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The Boston Globe

Jill Carroll's Ordeal

How long is 10 weeks? How long is 65 days? How long is 1,560 hours? For Jill Carroll, the American journalist who was kidnapped in Iraq on Jan. 7, the passage of time must be excruciating.

What can her life have been like? What is it like today? Who is holding her? Where is she being held? How are they treating her? Is she witness to the brutalization of other captives? Does she live in a stupor of exhausted fear? Or are her senses alive with perception, alert to every moment's possibility for ill or good? Has anyone been kind to her? Do her captors argue with one another about what to do now? Is she alive, despite earlier threats, because someone took her side?

After her capture, a beautiful photograph was published, showing her irresistible smile. Her head was covered, a hint of her respectful attitude. That picture was an emblem of her goodness. Then, on Jan. 31, another photograph appeared, taken from a videotape broadcast on Al-Jazeera. In this image, which is before me as I write, Carroll looks simply terrified, and her eyes are full of questions. No response suggests itself, except other questions.

Does Carroll know what has been happening in Iraq since her capture? How the devils of religious and sectarian violence have been loosed? Does she know that security forces she might have looked to for rescue have been turning into rampaging death squads? Does she know of the regional escalations, with Iran and the Palestinian territories more in the grip of nihilist Islamist fervor than ever? What would she make of the Muslim uproar at Danish cartoons? Was her punishment therefore increased for being a Western journalist?

Last week, the Christian Science Monitor launched a media campaign in Iraq, pressing for her release. Is it held against her that the newspaper has the word ''Christian" in its name? Does the word ''science" offend as well?


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Will those holding Carroll mark the third anniversary of the war's beginning as it falls this week? In these three years, an average of two American soldiers have been killed in Iraq each day; an average of 15 have been wounded. By that calculus, staying with averages, 130 GIs have died since Carroll was taken prisoner; almost 1,000 have been wounded. What is the passage of time for them?

As savage civil war shows signs of closing in on US forces, have American soldiers been taken hostage, in effect, by the failed policies of their own government? What of the ''enemy combatants" being held by our side? Do the dreads of the imprisoned transcend identity, politics, guilt or innocence?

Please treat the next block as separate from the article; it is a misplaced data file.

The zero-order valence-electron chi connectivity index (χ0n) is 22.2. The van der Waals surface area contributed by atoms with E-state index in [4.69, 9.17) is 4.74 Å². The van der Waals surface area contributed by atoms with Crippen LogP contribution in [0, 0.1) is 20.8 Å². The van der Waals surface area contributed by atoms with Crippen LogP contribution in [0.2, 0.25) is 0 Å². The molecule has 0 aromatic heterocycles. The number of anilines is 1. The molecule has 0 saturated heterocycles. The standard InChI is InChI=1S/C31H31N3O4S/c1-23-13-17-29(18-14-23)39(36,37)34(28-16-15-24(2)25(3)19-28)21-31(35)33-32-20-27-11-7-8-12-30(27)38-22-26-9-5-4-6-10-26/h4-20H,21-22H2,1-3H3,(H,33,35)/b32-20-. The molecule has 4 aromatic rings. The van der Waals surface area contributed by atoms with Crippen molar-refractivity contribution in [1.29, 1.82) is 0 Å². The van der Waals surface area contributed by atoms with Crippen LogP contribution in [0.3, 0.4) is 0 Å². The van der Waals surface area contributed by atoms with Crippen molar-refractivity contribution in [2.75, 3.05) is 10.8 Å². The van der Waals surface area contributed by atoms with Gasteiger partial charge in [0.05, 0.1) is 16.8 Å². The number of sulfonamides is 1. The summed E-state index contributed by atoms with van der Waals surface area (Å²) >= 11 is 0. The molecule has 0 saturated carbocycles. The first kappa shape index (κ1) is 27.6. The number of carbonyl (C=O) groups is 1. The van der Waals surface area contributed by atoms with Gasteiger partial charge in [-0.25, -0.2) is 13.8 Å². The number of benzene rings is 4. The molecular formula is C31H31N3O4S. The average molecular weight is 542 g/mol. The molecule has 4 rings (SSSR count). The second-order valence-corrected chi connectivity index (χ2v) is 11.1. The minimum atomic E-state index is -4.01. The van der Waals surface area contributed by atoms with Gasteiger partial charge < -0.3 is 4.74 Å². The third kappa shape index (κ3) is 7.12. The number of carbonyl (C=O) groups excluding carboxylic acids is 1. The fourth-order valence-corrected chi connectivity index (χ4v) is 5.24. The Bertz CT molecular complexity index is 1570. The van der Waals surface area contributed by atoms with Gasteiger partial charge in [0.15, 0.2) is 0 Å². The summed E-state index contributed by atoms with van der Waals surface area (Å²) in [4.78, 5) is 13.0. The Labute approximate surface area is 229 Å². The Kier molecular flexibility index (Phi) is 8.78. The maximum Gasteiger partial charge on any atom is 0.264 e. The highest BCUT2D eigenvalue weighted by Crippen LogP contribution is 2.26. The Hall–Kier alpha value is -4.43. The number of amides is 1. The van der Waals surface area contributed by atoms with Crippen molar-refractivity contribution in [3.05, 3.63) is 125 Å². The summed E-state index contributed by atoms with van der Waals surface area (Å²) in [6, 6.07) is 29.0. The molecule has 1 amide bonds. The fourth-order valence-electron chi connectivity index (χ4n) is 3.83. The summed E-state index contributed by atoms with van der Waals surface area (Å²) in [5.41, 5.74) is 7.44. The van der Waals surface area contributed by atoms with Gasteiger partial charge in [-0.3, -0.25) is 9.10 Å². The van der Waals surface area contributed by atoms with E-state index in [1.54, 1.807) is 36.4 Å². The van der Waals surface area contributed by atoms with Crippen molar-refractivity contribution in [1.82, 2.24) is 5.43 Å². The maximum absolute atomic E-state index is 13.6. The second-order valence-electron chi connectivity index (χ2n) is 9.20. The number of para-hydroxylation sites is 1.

And what of gender? Yet again the propensity for mad violence shows itself as overwhelmingly male. As friends help me to ask, has Carroll's being a woman put her in a position of special vulnerability? Her captors began by demanding the release of Iraqi women being held by the ''coalition." What of that? Have women been released? Why were they being held? Is the prudential principle of never dealing with kidnappers (lest they be encouraged in their kidnapping) an absolute? Can't a way be found to free other women for the sake of this one?

The brutality of Jill Carroll's captors goes without saying. The apparent indifference to her fate across an otherwise enflamed Muslim world is mystifying. It seems impossible to exaggerate the gravity of her jeopardy. But is there really nothing her fellow citizens can do but worry and plead? What exactly is the US government doing for her? Where is the pressure from Congress? What if constituents of every politician in Washington demanded to know what is being done to obtain Jill Carroll's release? The war in Iraq threatens to spin out of control. Iran has been invited to do its worst, and is responding accordingly. Meanwhile, the fearsome gulf between politicized Muslims and the West, including a newly politicized Christianity, grows ever larger. We the American people have rarely felt so powerless. But today, what if we put a single human face on these vast problems? This column became a litany of questions, but finally there are only two questions: How would we be organizing our lives on her behalf if Jill Carroll were our sister and our daughter? But isn't that is exactly who she is?

James Carroll

James Carroll

James Carroll, a TomDispatch regular and former Boston Globe columnist, is the author of 20 books, including the new novel The Cloister (Doubleday). Among other works are: House of War: The Pentagon and the Disastrous Rise of American Power and Christ Actually: The Son of God for the Secular Age. His memoir, An American Requiem, won the National Book Award. He is a Fellow of the American Academy of Arts and Sciences. He lives in Boston with his wife, the writer Alexandra Marshall.


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